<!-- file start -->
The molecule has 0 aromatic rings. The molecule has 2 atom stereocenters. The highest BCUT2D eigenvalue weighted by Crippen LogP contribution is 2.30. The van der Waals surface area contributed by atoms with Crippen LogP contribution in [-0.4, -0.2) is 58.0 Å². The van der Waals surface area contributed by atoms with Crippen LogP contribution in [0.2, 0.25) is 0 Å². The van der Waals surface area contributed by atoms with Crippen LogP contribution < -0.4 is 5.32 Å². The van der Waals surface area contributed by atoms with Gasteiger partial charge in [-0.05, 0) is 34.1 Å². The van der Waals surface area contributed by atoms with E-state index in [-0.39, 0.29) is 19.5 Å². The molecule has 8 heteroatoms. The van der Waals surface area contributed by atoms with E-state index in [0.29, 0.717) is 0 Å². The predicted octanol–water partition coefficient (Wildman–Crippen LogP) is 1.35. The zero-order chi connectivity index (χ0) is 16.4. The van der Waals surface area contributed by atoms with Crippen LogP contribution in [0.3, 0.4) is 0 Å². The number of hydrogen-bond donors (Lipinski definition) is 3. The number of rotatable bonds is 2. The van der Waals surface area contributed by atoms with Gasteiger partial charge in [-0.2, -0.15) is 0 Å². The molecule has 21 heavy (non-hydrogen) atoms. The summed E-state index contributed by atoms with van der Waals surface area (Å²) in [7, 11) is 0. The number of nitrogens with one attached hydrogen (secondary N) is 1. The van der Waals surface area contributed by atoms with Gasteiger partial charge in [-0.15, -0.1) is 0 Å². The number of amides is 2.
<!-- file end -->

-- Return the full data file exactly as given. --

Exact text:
The molecule has 0 aromatic rings. The molecule has 2 atom stereocenters. The highest BCUT2D eigenvalue weighted by Crippen LogP contribution is 2.30. The van der Waals surface area contributed by atoms with Crippen LogP contribution in [-0.4, -0.2) is 58.0 Å². The van der Waals surface area contributed by atoms with Crippen LogP contribution in [0.2, 0.25) is 0 Å². The van der Waals surface area contributed by atoms with Crippen LogP contribution < -0.4 is 5.32 Å². The van der Waals surface area contributed by atoms with Gasteiger partial charge in [-0.05, 0) is 34.1 Å². The van der Waals surface area contributed by atoms with E-state index in [-0.39, 0.29) is 19.5 Å². The molecule has 8 heteroatoms. The van der Waals surface area contributed by atoms with E-state index in [0.29, 0.717) is 0 Å². The predicted octanol–water partition coefficient (Wildman–Crippen LogP) is 1.35. The zero-order chi connectivity index (χ0) is 16.4. The van der Waals surface area contributed by atoms with Crippen LogP contribution in [0.3, 0.4) is 0 Å². The number of hydrogen-bond donors (Lipinski definition) is 3. The number of rotatable bonds is 2. The van der Waals surface area contributed by atoms with Gasteiger partial charge in [-0.2, -0.15) is 0 Å². The molecule has 21 heavy (non-hydrogen) atoms. The summed E-state index contributed by atoms with van der Waals surface area (Å²) in [7, 11) is 0. The number of nitrogens with one attached hydrogen (secondary N) is 1. The van der Waals surface area contributed by atoms with Gasteiger partial charge in [-0.15, -0.1) is 0 Å². The number of amides is 2.